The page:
Former Employee - Game Programmer says

"This company has invested in some of the worst technology that I have ever seen."

Former Employee - Producer says

"Gives Disney a bad name. Upper management insincere. Inability to communicate effectively. Tech unwieldy and outdated. Uninformed decision makers."

Current Employee - Anonymous Employee says

"bad vision from management, un-reasonable expectations"

says

"Upper management is rude. Management spreads rumors about employees. HR shares private information among employees freely."

Former Employee - Anonymous Employee says

"I think this is a pretty common problem with startups: when the money's coming in without a clear structure, things get sloppy, issues get ignored, managers' egos get out of hand etc.. This company was definitely that, which while I was paid well and really appreciated the perks, there was too little damage control over fear of rocking the boat. For example, someone with far less adequate experience than I and others on our team, got promoted and paid more than us (I heard from a coworker) on account of likely nepotism. A much more qualified team member who just had a baby got fired on account of this person, who I'd literally see sneering and talking behind people's backs, just for their appearance. It was kind of traumatic, and I'd never dealt with a situation this bad in my almost decade long career then, having worked for global agencies and networks. I had to bite the bullet and quit even before finding work elsewhere. I don't blame this person as much as management and HR, who I expressed this issue to and saw no follow through. Of course these were isolated incidents, but I also knew it was a bad sign when a newly hired industry veteran quit, after their first meeting with one of the founders. I definitely heard similar complaints about structure though, and it felt like "every man for himself". Overall it was not much unlike the Titanic, where people were too busy having a good time, to steer clear of the inevitable downfall."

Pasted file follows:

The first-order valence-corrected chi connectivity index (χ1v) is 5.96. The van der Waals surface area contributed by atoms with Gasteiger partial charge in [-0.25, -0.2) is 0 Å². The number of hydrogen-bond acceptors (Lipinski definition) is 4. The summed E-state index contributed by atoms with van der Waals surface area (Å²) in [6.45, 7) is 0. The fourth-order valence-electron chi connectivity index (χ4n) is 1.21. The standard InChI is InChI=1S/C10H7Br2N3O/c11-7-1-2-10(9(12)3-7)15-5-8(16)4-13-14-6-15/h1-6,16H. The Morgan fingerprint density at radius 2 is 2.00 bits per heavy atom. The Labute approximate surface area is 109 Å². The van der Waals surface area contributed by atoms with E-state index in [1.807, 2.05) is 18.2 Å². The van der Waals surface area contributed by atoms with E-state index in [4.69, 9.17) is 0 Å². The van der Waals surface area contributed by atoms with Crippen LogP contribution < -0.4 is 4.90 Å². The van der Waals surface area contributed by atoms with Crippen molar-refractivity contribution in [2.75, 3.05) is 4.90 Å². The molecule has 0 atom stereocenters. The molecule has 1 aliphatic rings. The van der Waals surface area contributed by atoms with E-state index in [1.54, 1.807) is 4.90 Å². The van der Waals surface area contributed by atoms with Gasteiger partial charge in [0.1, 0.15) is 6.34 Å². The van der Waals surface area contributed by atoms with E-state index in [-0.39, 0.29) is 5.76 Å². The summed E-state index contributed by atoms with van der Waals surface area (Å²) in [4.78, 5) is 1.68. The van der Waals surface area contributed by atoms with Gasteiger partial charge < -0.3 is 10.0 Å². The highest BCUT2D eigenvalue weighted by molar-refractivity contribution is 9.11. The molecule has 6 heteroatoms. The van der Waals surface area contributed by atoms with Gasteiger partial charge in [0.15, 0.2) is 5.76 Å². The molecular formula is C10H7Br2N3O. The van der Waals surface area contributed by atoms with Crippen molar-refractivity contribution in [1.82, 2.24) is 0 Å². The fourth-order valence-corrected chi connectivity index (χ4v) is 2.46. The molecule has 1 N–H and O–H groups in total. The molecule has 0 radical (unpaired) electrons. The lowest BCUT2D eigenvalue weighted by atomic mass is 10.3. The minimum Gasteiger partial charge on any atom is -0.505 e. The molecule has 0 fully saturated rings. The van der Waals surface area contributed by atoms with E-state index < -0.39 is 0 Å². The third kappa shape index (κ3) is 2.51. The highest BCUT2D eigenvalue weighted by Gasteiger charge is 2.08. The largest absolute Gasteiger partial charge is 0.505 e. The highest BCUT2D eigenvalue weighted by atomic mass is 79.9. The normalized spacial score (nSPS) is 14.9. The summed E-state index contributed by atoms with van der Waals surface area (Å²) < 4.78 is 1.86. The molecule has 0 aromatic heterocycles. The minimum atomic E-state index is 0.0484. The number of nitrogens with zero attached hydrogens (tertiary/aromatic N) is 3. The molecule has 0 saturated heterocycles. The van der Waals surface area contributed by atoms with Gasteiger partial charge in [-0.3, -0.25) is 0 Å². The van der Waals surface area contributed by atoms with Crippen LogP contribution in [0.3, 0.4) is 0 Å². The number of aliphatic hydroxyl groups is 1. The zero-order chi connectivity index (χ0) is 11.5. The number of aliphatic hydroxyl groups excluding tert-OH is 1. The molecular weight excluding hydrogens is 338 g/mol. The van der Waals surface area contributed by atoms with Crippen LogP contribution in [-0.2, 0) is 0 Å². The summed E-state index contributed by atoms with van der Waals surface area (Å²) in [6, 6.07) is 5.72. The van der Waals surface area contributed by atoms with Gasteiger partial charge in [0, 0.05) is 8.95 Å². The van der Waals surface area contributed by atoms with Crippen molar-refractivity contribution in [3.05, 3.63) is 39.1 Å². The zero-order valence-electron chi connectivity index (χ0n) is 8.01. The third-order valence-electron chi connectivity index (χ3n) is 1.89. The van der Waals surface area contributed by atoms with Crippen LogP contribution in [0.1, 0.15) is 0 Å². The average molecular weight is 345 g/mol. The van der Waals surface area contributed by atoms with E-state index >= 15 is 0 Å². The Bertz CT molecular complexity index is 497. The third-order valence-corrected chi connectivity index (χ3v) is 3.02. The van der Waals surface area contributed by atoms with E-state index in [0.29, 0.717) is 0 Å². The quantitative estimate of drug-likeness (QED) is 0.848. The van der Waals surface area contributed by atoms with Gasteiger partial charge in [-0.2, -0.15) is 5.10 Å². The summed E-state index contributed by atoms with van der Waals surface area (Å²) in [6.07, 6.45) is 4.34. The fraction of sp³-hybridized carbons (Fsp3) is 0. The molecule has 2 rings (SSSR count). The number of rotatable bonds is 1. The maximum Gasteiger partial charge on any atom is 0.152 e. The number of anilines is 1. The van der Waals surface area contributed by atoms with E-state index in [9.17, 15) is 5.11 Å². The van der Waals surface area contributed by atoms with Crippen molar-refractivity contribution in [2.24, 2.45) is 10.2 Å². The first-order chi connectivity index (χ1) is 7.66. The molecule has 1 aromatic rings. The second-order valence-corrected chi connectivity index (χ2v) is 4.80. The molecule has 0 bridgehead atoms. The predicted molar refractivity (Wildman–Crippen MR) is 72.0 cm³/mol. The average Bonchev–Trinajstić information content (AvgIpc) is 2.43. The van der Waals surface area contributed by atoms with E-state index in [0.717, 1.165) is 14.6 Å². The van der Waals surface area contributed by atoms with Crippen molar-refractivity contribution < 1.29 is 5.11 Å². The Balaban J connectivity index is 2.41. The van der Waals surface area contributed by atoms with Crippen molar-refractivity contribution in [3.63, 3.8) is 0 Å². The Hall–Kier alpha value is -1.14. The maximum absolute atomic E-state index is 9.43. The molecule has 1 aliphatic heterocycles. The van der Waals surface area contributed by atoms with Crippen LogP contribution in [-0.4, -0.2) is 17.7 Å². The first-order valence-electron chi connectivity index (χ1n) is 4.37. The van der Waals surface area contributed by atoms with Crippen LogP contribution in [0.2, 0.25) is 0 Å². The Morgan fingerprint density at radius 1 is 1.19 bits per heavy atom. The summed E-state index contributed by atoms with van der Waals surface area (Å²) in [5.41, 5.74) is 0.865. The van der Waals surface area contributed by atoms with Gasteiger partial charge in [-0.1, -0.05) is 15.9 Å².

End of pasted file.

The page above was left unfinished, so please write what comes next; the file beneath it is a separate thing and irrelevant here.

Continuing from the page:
Current Employee - Software Engineer says

"Old boys club: Many low level management are protected by upper management making open-door policies a joke. Looking to the future: Not enough foresight as to what viable platforms are for new titles. Making bad decisions and not correcting course until its too late. Very stressful release schedule. Low pay when compare to other employers offering like positions. Management loves to pass blame down the ladder and act like they are doing it all right."

Current Employee - Development Lead says

"Bad Management and very bad career options."

Ray Ramirez says

"This company likes to drop their games like a hot tamale. Don't waste your money trying to get ahead! It'll all go to waste."

Bent A Mikkelsen says

"If you find a bug, they dont care about it"

Michael Madsen says

"Play there for free but dont ever think about buying gold or silver at this site, the support level is extremly slow it takes days to get any reply even as a paying customer, and i would allmost go as far to say they will scam you out of your money, you can pay alot to reach a goal but then they stop you from reaching it by closing down your option to deposit and come up with some weird reasons for closing it, they did that to me 2 days before reaching the goal in pvp, heres one of my weird messages, "paypal has declined your deposit" even though you have money in there and when you go to your paypal account it will tell you that playdom stopped the deposit, i dont know how they expect to keep customers with a buissness plan like this, feels like a scam make you pay up to a day or two before a tournament ends and then stop you from completing it."